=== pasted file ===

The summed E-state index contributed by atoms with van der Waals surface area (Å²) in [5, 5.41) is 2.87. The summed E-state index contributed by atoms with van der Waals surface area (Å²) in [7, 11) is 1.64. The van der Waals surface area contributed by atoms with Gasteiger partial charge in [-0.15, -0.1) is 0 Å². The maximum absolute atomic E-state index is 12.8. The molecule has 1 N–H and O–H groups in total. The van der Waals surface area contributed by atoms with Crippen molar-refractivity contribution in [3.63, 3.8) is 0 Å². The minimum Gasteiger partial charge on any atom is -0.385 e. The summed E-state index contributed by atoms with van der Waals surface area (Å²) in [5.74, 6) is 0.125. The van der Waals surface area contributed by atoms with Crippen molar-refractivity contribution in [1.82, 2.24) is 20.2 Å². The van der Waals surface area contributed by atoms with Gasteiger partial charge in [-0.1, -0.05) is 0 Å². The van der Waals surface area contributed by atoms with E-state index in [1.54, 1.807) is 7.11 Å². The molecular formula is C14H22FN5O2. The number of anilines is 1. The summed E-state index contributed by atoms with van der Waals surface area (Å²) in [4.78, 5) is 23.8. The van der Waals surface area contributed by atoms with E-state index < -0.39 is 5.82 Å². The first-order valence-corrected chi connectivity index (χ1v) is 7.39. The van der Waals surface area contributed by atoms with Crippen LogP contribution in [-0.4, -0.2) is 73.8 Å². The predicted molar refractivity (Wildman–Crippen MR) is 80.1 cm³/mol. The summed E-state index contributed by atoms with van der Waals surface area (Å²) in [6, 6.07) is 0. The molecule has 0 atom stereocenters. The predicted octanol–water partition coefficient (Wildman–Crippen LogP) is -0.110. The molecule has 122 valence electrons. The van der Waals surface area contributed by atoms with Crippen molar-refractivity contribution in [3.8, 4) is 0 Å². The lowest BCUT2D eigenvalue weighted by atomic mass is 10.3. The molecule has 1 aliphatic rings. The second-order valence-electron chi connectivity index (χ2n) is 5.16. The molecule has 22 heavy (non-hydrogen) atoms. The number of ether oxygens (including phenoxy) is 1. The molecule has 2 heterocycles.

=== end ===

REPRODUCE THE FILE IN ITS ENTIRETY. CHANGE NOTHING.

The summed E-state index contributed by atoms with van der Waals surface area (Å²) in [5, 5.41) is 2.87. The summed E-state index contributed by atoms with van der Waals surface area (Å²) in [7, 11) is 1.64. The van der Waals surface area contributed by atoms with Gasteiger partial charge in [-0.15, -0.1) is 0 Å². The maximum absolute atomic E-state index is 12.8. The molecule has 1 N–H and O–H groups in total. The van der Waals surface area contributed by atoms with Crippen molar-refractivity contribution in [3.63, 3.8) is 0 Å². The minimum Gasteiger partial charge on any atom is -0.385 e. The summed E-state index contributed by atoms with van der Waals surface area (Å²) in [5.74, 6) is 0.125. The van der Waals surface area contributed by atoms with Crippen molar-refractivity contribution in [1.82, 2.24) is 20.2 Å². The van der Waals surface area contributed by atoms with Gasteiger partial charge in [-0.1, -0.05) is 0 Å². The van der Waals surface area contributed by atoms with E-state index in [1.54, 1.807) is 7.11 Å². The molecular formula is C14H22FN5O2. The number of anilines is 1. The summed E-state index contributed by atoms with van der Waals surface area (Å²) in [4.78, 5) is 23.8. The van der Waals surface area contributed by atoms with E-state index < -0.39 is 5.82 Å². The first-order valence-corrected chi connectivity index (χ1v) is 7.39. The van der Waals surface area contributed by atoms with Crippen LogP contribution in [-0.4, -0.2) is 73.8 Å². The predicted molar refractivity (Wildman–Crippen MR) is 80.1 cm³/mol. The summed E-state index contributed by atoms with van der Waals surface area (Å²) in [6, 6.07) is 0. The molecule has 0 atom stereocenters. The predicted octanol–water partition coefficient (Wildman–Crippen LogP) is -0.110. The molecule has 122 valence electrons. The van der Waals surface area contributed by atoms with Crippen molar-refractivity contribution in [3.8, 4) is 0 Å². The lowest BCUT2D eigenvalue weighted by atomic mass is 10.3. The molecule has 1 aliphatic rings. The second-order valence-electron chi connectivity index (χ2n) is 5.16. The molecule has 22 heavy (non-hydrogen) atoms. The number of ether oxygens (including phenoxy) is 1. The molecule has 2 heterocycles.